As our journeys go on, my wife (Deborah Fallows) and I will be reporting what we've seen, learned, wondered about, and been corrected on. Meanwhile John Tierney, from his base in Boston, will be adding historical and cultural perspectives from time to time, starting with this one.
Reinvention and resilience across the nation Read more
Atlantic readers know John Tierney from his popular and trenchant posts as an Atlantic correspondent, many of them about education. For example: one about AP courses, and another on the dramatic changes in store for public schooling. He taught American government for many years as a professor at Boston College, and then became an independent-school teacher in the Boston area. For clarification, I should point out that he is not the John Tierney who has been a Congressman from Massachusetts for many years, nor the other John Tierney who has been a columnist for the NYT. Similarly, I should proudly clarify that his wife, the energy-policy expert Susan Tierney, also is my little sister.
In this installment John begins with a discussion of how transportation systems, and their changes, have affected the location and prospects of cities, in this case "Rapid," as it is locally known.
The photo above is one I took yesterday in town. It illustrates nothing like heartland Orientalism but instead a fascinating, emerging theme in the places we are visiting.
That theme is the amount, and the diversity, of the efforts people are putting into reviving their downtowns. As a citizen I've become used to this depressing iron law of small town life: The big-box malls move in, and the downtown dies out. But we've been hearing about places where downtowns have fought back. Rapid City has a significant tourist economy, for visitors to nearby Mount Rushmore, and over the past decade it has pushed a tourist-oriented downtown revival with its Rushmore-related identity as "City of Presidents." Thus there are life-sized statues of presidents #1 through #43 on corners through the downtown, many in surprising or whimsical poses. Some of them are hard to identify until you peer at the plaque. The one above is easy; the one below might be a test.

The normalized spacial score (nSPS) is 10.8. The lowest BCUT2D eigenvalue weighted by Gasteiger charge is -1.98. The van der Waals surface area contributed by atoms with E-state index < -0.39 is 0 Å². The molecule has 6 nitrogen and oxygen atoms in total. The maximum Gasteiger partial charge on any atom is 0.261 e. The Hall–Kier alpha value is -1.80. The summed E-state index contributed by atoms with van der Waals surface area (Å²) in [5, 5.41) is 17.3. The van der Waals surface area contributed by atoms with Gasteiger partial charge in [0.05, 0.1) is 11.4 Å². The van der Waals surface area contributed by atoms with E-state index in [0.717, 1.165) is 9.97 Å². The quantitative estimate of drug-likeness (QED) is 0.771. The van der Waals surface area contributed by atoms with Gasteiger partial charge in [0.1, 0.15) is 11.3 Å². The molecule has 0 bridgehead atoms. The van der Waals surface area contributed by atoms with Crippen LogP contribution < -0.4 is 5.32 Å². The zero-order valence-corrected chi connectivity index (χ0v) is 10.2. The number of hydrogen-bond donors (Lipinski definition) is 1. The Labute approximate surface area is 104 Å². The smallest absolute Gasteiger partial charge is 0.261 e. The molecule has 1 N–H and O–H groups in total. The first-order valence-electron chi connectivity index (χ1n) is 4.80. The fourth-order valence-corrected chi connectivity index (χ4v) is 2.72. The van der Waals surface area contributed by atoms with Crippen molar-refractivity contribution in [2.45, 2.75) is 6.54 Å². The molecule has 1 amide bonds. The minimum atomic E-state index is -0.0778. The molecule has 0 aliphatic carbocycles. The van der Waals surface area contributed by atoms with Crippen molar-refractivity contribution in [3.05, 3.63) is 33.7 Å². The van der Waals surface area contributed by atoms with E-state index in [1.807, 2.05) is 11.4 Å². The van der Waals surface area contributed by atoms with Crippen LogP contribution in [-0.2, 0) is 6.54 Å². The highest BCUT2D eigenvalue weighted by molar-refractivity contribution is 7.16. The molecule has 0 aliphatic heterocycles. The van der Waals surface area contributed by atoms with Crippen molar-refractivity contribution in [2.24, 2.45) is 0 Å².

While South Dakota bears witness to the glory of American aviation, it also bears witness to the mixed record of its railroads: nationwide, freight rail is vigorous, while passenger rail is moribund in all but a select few metropolitan corridors. As anyone who travels in the great middle of the United States knows, there is an enormous amount of freight-rail traffic out there. One of the most common sights on a long road trip is of incredibly long freight trains snaking across the landscape. [JF note: And, yes, they roll through downtown Rapid City these days too. As visitors, we found the bells and loud horns interesting. The local people I asked about them said they no longer noticed, much as I barely hear the planes that pass over our house in Washington every 60 seconds on their way into National Airport.]
When it comes to passenger rail, Rapid City is less fortunate. South Dakota is one of the few states that is not served by Amtrak’s passenger railroad service. The early development of the railroads in the state was complicated by the presence of American Indian reservations and the difficult terrain of the Black Hills region. Long served by the Sioux line of the Milwaukee Road, Rapid City eventually lost that resource as railroad passenger service declined nationwide in the 1950s. The former train station of the Milwaukee Road at 603 Omaha Street in Rapid now houses Ixtapa, a Mexican restaurant.
That ending belies the railroad’s long role as an important contributor to Rapid’s settlement and development, and as a key part of the growing city’s transportation mix. People who were around on July 4, 1886, when the first passenger train rolled into Rapid City, might well have been amused if they had known that 125 years later, the station of a later competing railroad would be home to enchiladas and chile rellenos. That railroad was the Fremont, Elkhorn & Missouri River. (The photo below is of one of their trains, circa 1900, stopped at Nevada Gulch, not far from Rapid City.)
James Fallows is a national correspondent for The Atlantic and has written for the magazine since the late 1970s. He has reported extensively from outside the United States and once worked as President Carter's chief speechwriter. His latest book is China Airborne.
John Tierney is a contributing writer for The Atlantic and a former professor of American government at Boston College. He is the author of Organized Interests and American Democracy (with Kay L. Schlozman) and The U.S. Postal Service: Status and Prospects of a Government Enterprise.
Many point to unromantic 20-somethings and women’s entry into the workforce, but an overlooked factor is the trouble young men have in finding steady, well-paid jobs.